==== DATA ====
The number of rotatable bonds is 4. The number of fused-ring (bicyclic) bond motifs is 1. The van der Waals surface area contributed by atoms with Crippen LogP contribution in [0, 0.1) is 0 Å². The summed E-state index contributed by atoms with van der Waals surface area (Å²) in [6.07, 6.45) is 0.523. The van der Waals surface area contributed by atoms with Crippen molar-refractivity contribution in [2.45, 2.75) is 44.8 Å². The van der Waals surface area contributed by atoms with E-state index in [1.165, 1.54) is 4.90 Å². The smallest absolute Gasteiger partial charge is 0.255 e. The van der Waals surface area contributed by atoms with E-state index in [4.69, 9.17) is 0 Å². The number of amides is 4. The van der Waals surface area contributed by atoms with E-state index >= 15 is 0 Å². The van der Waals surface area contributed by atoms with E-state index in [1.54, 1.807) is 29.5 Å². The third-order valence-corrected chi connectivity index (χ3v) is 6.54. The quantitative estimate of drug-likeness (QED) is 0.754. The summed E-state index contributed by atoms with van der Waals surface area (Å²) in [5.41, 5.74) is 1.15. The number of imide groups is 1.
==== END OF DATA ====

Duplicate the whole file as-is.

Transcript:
The number of rotatable bonds is 4. The number of fused-ring (bicyclic) bond motifs is 1. The van der Waals surface area contributed by atoms with Crippen LogP contribution in [0, 0.1) is 0 Å². The summed E-state index contributed by atoms with van der Waals surface area (Å²) in [6.07, 6.45) is 0.523. The van der Waals surface area contributed by atoms with Crippen molar-refractivity contribution in [2.45, 2.75) is 44.8 Å². The van der Waals surface area contributed by atoms with E-state index in [1.165, 1.54) is 4.90 Å². The smallest absolute Gasteiger partial charge is 0.255 e. The van der Waals surface area contributed by atoms with E-state index in [4.69, 9.17) is 0 Å². The number of amides is 4. The van der Waals surface area contributed by atoms with E-state index >= 15 is 0 Å². The van der Waals surface area contributed by atoms with E-state index in [1.54, 1.807) is 29.5 Å². The third-order valence-corrected chi connectivity index (χ3v) is 6.54. The quantitative estimate of drug-likeness (QED) is 0.754. The summed E-state index contributed by atoms with van der Waals surface area (Å²) in [5.41, 5.74) is 1.15. The number of imide groups is 1.